Celebrating a Contemporary St. Patrick’s Day

St. Patrick’s Day in the states is a whole other event (insert eye roll), known for its drunken debauchery, heavy Guinness stews, green beers…informal celebration and it can be… well… a mess. The service industry loves to partake but from the other side of a bar it can be a nightmare.

St. Patrick’s Day doesn’t have to be informal pub grub. Many chefs (from Ireland and abroad) are using this holiday as a way to highlight Irish fare, revisiting the classics and modifying for an authentic yet fine dining approach.

Irish Culinary History

Ireland is still developing its individuality when it comes to cuisine. There were strict British rules surrounding Ireland food production and consumption. Even after their independence circa 1920, population and poverty prevented much of a culinary renaissance. After a post 90’s economic boom, more chefs began getting creative with native ingredients and traditional cooking styles. The temperate climate with frequent rainfall makes Ireland ideal for pasture-raised cattle (sheep, beef, and goats) with exceptional dairy.

When it comes to veggies cabbages, sprouts, leeks, parsnips, peas, asparagus, and morels are in abundance. There is a consistent flow of Northern Atlantic seafood including oysters, lobsters, mussels, prawns, langoustines, and salmon.

Here we’ve added some creative recipes and food items that can help you morph your St. Patrick’s Day menu from pub to white linen.

Incredible Dairy

Bora Bia Irish Food Board has in-depth guides to the farmhouse cheese movement in Ireland. Some notable standouts are Ardsallagh goat’s cheese, Carlav farmhouse cheeses, and Cashel blue cheese. Try working in Irish cheeses to your cheese and charcuterie boards for an authentic touch.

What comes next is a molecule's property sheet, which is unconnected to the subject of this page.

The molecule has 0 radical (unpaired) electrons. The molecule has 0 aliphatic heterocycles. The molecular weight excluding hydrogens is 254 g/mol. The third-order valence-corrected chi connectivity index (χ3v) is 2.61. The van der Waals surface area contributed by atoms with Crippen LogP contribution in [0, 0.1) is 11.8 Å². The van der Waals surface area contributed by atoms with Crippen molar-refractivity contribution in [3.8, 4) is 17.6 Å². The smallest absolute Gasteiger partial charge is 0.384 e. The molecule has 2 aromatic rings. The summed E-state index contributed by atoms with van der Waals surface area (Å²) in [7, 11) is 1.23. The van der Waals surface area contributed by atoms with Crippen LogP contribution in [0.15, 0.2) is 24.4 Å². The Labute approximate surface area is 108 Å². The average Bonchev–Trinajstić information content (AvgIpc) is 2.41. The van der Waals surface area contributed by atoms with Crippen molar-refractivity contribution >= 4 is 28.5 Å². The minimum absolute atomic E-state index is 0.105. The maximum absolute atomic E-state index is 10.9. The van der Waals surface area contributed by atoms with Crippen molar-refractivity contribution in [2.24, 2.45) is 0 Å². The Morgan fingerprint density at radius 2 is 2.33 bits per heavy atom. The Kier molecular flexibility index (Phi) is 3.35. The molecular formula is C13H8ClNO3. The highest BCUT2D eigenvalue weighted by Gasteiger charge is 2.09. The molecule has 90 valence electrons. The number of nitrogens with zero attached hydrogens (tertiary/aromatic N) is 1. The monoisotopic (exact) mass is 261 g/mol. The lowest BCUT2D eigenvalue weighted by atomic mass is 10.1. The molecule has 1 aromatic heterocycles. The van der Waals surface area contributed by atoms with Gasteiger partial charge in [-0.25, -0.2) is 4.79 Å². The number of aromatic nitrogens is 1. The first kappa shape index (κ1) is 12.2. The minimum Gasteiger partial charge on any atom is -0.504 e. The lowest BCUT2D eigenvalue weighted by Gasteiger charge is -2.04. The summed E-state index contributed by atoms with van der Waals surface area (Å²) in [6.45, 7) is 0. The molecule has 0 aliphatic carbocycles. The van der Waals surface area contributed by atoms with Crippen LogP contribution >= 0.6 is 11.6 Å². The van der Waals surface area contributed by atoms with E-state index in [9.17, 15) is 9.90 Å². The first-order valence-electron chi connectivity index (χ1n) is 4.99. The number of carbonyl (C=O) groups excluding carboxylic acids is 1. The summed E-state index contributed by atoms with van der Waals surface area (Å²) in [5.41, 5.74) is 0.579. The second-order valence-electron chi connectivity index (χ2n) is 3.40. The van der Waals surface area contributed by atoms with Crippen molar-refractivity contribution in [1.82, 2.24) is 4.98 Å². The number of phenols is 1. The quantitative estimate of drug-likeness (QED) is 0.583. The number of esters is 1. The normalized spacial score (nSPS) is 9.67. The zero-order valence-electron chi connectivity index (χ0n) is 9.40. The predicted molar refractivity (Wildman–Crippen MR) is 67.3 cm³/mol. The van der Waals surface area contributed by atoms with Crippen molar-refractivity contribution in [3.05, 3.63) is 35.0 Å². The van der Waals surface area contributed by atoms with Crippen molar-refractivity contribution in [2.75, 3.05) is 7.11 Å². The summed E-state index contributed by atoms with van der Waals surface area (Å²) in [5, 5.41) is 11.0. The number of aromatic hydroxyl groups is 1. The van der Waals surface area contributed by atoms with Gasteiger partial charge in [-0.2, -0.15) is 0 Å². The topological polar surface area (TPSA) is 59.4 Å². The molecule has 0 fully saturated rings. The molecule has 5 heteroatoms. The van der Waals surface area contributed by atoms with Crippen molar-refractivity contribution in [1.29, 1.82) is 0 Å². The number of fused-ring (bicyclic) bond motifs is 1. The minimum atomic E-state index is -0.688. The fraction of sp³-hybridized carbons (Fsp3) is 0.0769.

Interpretive Creative Recipes

Skillet Roasted Lamb Loins with Herbs: This recipe highlights how simple and elegant lamb can be-a beautifully pan-roasted lamb lined seared and highlighted with fresh herbs and butter.

Lobster and Fennel Salad: Bright buttery lobster from the North Atlantic pairs wonderfully with fresh fennel.

Morels with Mint Peas and Shallots, these recipe partners brighten flavors with fresh spring morels, peas, shallots, and mint. A lovely mixture that really speaks well to the abundance of Irish produce.

Root Vegetable Tarte Tatin: A little nod to tradition with a contemporary twist. Root vegetables are used instead of fruit in this creative Tarte Tatin.

Goat Cheese Leek and Potato Galette: Another interpretation using classic ingredients with a creative twist. I like the way this recipe can be modified to use Irish ingredients, try to find some really exceptional Irish goat cheeses for an even more authentic experience.

Cured Beef and Celeriac: A more fine dining approach to corned beef can be created with additional Irish flavors, like whiskey added to the brine.

Craft Beverages and Special Sipper

To pair the perfect St. Patrick’s Day meal you need special Irish beverage options. The craft beer scene in Ireland is booming, so why not pair your menu with modern brews. Check out Kinnegan Rustbucket rye ales, Blacks of Kinsale black IPA, Metalman Pale Ale and O’Hara’s Leann Follain for beers and breweries that are really revolutionizing the Irish craft beer scene. You can’t go wrong with traditional Irish Whiskey either! Cheers!


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Patterson Watkins

Professional Chef/Recipe Development/Nutrition Expert/Food Photography

Patterson Watkins is a freelance recipe developer and industry consultant. She has dedicated over 15 years to food service management, encompassing restaurants and corporate dining. Patterson’s work has been featured in Taste of Home, Better Homes and Gardens, American Lifestyle and Urban Outfitters. For more information about Patterson and her work please visit pattersonwatkins.com.

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